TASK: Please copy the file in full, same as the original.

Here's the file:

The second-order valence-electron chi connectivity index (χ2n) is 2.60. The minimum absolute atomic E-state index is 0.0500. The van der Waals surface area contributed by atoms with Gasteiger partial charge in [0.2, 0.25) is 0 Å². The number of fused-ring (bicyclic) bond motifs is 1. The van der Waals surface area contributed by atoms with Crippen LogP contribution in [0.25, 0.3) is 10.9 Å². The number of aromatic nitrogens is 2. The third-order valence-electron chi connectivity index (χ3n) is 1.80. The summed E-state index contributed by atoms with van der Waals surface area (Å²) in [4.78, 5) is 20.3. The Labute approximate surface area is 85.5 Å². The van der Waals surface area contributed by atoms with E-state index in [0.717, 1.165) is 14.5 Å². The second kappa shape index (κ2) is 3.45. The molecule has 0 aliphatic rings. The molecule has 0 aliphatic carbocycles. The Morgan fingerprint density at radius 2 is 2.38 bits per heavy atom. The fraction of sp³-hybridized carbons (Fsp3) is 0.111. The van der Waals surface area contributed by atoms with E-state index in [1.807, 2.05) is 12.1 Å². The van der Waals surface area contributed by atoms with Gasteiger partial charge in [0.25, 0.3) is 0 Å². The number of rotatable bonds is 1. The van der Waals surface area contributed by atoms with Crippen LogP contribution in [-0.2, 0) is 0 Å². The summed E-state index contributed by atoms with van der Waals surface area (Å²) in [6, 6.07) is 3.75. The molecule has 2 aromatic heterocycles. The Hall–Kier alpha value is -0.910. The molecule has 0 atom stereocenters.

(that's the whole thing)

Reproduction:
The second-order valence-electron chi connectivity index (χ2n) is 2.60. The minimum absolute atomic E-state index is 0.0500. The van der Waals surface area contributed by atoms with Gasteiger partial charge in [0.2, 0.25) is 0 Å². The number of fused-ring (bicyclic) bond motifs is 1. The van der Waals surface area contributed by atoms with Crippen LogP contribution in [0.25, 0.3) is 10.9 Å². The number of aromatic nitrogens is 2. The third-order valence-electron chi connectivity index (χ3n) is 1.80. The summed E-state index contributed by atoms with van der Waals surface area (Å²) in [4.78, 5) is 20.3. The Labute approximate surface area is 85.5 Å². The van der Waals surface area contributed by atoms with E-state index in [0.717, 1.165) is 14.5 Å². The second kappa shape index (κ2) is 3.45. The molecule has 0 aliphatic rings. The molecule has 0 aliphatic carbocycles. The Morgan fingerprint density at radius 2 is 2.38 bits per heavy atom. The fraction of sp³-hybridized carbons (Fsp3) is 0.111. The van der Waals surface area contributed by atoms with E-state index in [1.807, 2.05) is 12.1 Å². The van der Waals surface area contributed by atoms with Gasteiger partial charge in [0.25, 0.3) is 0 Å². The number of rotatable bonds is 1. The van der Waals surface area contributed by atoms with Crippen LogP contribution in [-0.2, 0) is 0 Å². The summed E-state index contributed by atoms with van der Waals surface area (Å²) in [6, 6.07) is 3.75. The molecule has 2 aromatic heterocycles. The Hall–Kier alpha value is -0.910. The molecule has 0 atom stereocenters.